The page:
I never expected to be able to cross Arctic Circle off my bucket list, but there’s that check mark sitting right there.
And thank goodness I can check it off.
Best and kinda bad two days up in Tromso, Norway.
The trip had its beginning with me getting in at midnight, having there only be like 3 people working in the airport, my luggage lost with no warm clothing, slipping on the ice, and paying $35 for a taxi. Good times.
But then it got good when the next day we explored the little town (or big city by Norway standards). This town I would equate to a ski village in Colorado. The town fit on a tiny island where roads are literally carved through tunnels in the mountain, no concrete, just bare rock. Walking down the street was one of my favorite parts. Shop stores were filled with Parisian fashion, just 10 times thicker. People walked on ice like it was nothing, while I took baby steps down the huge mountain hills throughout the town. I later found out everyone had spikes on their shoes. Funny that everyone except the teenagers. They were falling too. The smart adults knew what to do.
All the houses were adorable. Little wooden buildings, some modern masterpieces. So great.
Just 10 minutes outside the city is a beautiful arctic hike. You feel on top of the world until you can’t feel your toes. It’s a whole new experience to Colorado. No trees. Just snow and ice and isolation. Ended with a warm breakfast by the fire in a cabin.
The people of Tromso and the Arctic in general are fascinating. The way they must adapt. Kids for recess wear snow suits and go sledding. It was October. So adorable. And have dogs pull them around on sleds to get from place to place. And they see the auroras on the reg and don’t even find them exciting anymore. I did.
We went on a guided lights tour. I was super skeptical at first. Why do we need help with that? But thank goodness because the whole time we were there it was cloudy at night and this guide helped us find a clear spot on a mountain hill by the water with the moon shining over us, where in the distance we could oversee a village and way in the distance, we could see the glow from Tromso behind the mountain.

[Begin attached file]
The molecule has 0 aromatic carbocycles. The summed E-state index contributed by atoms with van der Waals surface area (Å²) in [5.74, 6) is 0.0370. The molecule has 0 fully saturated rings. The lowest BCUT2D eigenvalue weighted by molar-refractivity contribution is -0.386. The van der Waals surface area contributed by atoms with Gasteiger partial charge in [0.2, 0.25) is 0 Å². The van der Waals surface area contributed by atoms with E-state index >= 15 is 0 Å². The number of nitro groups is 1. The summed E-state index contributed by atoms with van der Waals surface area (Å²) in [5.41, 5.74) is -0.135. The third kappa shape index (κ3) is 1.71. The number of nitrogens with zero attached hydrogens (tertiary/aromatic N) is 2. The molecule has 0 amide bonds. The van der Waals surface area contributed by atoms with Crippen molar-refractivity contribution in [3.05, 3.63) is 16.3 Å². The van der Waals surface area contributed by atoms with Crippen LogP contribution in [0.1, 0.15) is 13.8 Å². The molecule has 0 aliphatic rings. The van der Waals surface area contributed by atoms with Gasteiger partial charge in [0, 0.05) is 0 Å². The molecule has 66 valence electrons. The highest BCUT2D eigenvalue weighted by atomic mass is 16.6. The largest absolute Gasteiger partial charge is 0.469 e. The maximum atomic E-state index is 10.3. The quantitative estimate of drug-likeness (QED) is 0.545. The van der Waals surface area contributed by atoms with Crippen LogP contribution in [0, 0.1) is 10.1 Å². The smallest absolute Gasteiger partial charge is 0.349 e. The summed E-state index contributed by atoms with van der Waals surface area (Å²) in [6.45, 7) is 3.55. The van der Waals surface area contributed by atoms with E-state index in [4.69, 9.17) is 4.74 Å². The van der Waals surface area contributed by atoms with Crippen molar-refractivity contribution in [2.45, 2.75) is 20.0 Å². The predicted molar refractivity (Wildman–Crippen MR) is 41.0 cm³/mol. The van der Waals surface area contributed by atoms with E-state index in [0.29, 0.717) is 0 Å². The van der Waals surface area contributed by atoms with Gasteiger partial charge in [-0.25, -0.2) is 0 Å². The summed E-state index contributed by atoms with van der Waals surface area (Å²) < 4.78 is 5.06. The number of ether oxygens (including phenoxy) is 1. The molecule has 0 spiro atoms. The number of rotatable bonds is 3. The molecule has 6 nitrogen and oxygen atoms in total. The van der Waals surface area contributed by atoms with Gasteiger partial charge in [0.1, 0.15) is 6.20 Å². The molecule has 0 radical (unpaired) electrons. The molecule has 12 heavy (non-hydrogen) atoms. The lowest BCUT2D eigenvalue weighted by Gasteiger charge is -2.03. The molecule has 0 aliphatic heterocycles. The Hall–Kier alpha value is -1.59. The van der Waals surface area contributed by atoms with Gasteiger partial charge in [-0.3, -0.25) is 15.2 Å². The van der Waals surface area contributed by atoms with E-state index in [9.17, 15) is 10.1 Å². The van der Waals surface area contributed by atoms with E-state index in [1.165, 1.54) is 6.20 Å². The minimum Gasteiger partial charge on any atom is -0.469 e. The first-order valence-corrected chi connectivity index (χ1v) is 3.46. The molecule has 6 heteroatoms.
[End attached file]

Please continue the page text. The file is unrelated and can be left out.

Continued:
The lights were ever so faint but in a way, the subtlety of them made the experience even more extraordinary. You feel like your eye is playing tricks on you, that what you’re seeing is a lie. You question your senses, your beliefs. But in reality, they’re there, hovering above you, changing shape slowly, looking like a gaze from heaven.
The night we sat outside was long and cold. But we laid on reindeer skin (their fur is so soft) and talked about stories and myths about the aurora. Supposedly people have sex under it and there’s a certain good thing about being born after being conceived under the lights. People think the auroras can speak to you by the shapes they make. Some people really believe in them as a religion.
Then what did we do the next day? DOG SLEDDING. The place was kinda smelly with all the poo but it was beautiful riding through the mountains in a sled, hanging with this pilot I met from Detroit who was just popping around. Then we had reindeer stew in a traditional sami hut: a circular hut with an oven in the middle. Oh and chocolate Dream Cake TO DIE FOR UGH I LOVE THIS STUFF.
The arctic life fascinates me. I talked to the guy who was from Detroit. He had been even farther north where during the winter the sun doesn’t come up for a week and most of the time its barely up. Most of the people who live there are Russian scientists who keep everything they do a secret, so it’s like everyone is living a secret life. And once you go outside this certain border, you have to bring a gun because of polar bear attacks. They are no small thing. Once a polar bear sees you, they come after you and will hunt you down no matter what.
So now I scared myself thinking about that. I’m going to go find a blanket to crawl under.